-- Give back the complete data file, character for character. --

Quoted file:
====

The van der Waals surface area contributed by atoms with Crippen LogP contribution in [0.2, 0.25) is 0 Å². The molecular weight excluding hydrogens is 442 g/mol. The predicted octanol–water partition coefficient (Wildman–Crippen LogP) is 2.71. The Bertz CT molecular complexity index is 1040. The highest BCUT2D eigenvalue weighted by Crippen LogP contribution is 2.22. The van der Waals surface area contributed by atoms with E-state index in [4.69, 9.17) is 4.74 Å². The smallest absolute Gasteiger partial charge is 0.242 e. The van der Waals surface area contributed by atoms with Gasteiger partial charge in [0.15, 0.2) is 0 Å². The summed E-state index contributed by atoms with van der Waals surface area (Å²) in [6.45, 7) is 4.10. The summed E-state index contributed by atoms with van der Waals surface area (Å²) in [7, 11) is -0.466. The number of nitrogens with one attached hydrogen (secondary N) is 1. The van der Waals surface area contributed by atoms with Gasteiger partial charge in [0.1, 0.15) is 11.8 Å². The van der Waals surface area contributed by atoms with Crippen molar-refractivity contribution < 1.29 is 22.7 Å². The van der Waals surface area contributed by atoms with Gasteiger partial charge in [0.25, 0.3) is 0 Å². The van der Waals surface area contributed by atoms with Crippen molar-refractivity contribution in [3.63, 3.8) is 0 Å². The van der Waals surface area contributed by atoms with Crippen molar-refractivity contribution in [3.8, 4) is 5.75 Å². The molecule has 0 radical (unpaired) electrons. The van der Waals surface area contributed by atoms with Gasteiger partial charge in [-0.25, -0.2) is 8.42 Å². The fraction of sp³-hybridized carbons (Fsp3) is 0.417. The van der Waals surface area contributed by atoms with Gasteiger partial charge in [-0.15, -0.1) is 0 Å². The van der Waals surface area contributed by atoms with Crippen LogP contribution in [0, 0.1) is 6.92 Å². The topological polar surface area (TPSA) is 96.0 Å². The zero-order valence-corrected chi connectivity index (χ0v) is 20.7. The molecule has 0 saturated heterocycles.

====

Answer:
The van der Waals surface area contributed by atoms with Crippen LogP contribution in [0.2, 0.25) is 0 Å². The molecular weight excluding hydrogens is 442 g/mol. The predicted octanol–water partition coefficient (Wildman–Crippen LogP) is 2.71. The Bertz CT molecular complexity index is 1040. The highest BCUT2D eigenvalue weighted by Crippen LogP contribution is 2.22. The van der Waals surface area contributed by atoms with E-state index in [4.69, 9.17) is 4.74 Å². The smallest absolute Gasteiger partial charge is 0.242 e. The van der Waals surface area contributed by atoms with Gasteiger partial charge in [0.15, 0.2) is 0 Å². The summed E-state index contributed by atoms with van der Waals surface area (Å²) in [6.45, 7) is 4.10. The summed E-state index contributed by atoms with van der Waals surface area (Å²) in [7, 11) is -0.466. The number of nitrogens with one attached hydrogen (secondary N) is 1. The van der Waals surface area contributed by atoms with Gasteiger partial charge in [0.1, 0.15) is 11.8 Å². The van der Waals surface area contributed by atoms with Crippen molar-refractivity contribution < 1.29 is 22.7 Å². The van der Waals surface area contributed by atoms with Gasteiger partial charge in [0.25, 0.3) is 0 Å². The van der Waals surface area contributed by atoms with Crippen molar-refractivity contribution in [3.63, 3.8) is 0 Å². The van der Waals surface area contributed by atoms with Crippen molar-refractivity contribution in [3.8, 4) is 5.75 Å². The molecule has 0 radical (unpaired) electrons. The van der Waals surface area contributed by atoms with Gasteiger partial charge in [-0.25, -0.2) is 8.42 Å². The fraction of sp³-hybridized carbons (Fsp3) is 0.417. The van der Waals surface area contributed by atoms with Gasteiger partial charge in [-0.15, -0.1) is 0 Å². The van der Waals surface area contributed by atoms with Crippen LogP contribution in [0, 0.1) is 6.92 Å². The topological polar surface area (TPSA) is 96.0 Å². The zero-order valence-corrected chi connectivity index (χ0v) is 20.7. The molecule has 0 saturated heterocycles.